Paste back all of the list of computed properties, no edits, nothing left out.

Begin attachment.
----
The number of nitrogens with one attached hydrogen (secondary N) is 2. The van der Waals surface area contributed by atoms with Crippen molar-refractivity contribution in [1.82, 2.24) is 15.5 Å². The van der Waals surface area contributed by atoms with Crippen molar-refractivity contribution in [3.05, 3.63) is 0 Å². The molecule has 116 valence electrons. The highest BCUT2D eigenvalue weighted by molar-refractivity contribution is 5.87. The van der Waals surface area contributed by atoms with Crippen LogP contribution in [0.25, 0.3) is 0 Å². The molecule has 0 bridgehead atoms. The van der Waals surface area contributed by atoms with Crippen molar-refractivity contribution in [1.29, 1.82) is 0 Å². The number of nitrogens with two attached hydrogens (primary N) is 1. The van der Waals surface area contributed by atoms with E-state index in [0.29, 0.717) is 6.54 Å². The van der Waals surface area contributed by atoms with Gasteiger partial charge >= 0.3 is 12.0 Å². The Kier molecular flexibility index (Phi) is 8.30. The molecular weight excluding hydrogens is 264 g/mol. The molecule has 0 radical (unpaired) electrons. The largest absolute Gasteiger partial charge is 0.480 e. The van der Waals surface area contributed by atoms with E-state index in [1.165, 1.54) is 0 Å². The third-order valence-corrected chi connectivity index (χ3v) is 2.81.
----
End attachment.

The number of nitrogens with one attached hydrogen (secondary N) is 2. The van der Waals surface area contributed by atoms with Crippen molar-refractivity contribution in [1.82, 2.24) is 15.5 Å². The van der Waals surface area contributed by atoms with Crippen molar-refractivity contribution in [3.05, 3.63) is 0 Å². The molecule has 116 valence electrons. The highest BCUT2D eigenvalue weighted by molar-refractivity contribution is 5.87. The van der Waals surface area contributed by atoms with Crippen LogP contribution in [0.25, 0.3) is 0 Å². The molecule has 0 bridgehead atoms. The van der Waals surface area contributed by atoms with Crippen molar-refractivity contribution in [1.29, 1.82) is 0 Å². The number of nitrogens with two attached hydrogens (primary N) is 1. The van der Waals surface area contributed by atoms with E-state index in [0.29, 0.717) is 6.54 Å². The van der Waals surface area contributed by atoms with Gasteiger partial charge >= 0.3 is 12.0 Å². The Kier molecular flexibility index (Phi) is 8.30. The molecular weight excluding hydrogens is 264 g/mol. The molecule has 0 radical (unpaired) electrons. The largest absolute Gasteiger partial charge is 0.480 e. The van der Waals surface area contributed by atoms with E-state index in [1.165, 1.54) is 0 Å². The third-order valence-corrected chi connectivity index (χ3v) is 2.81.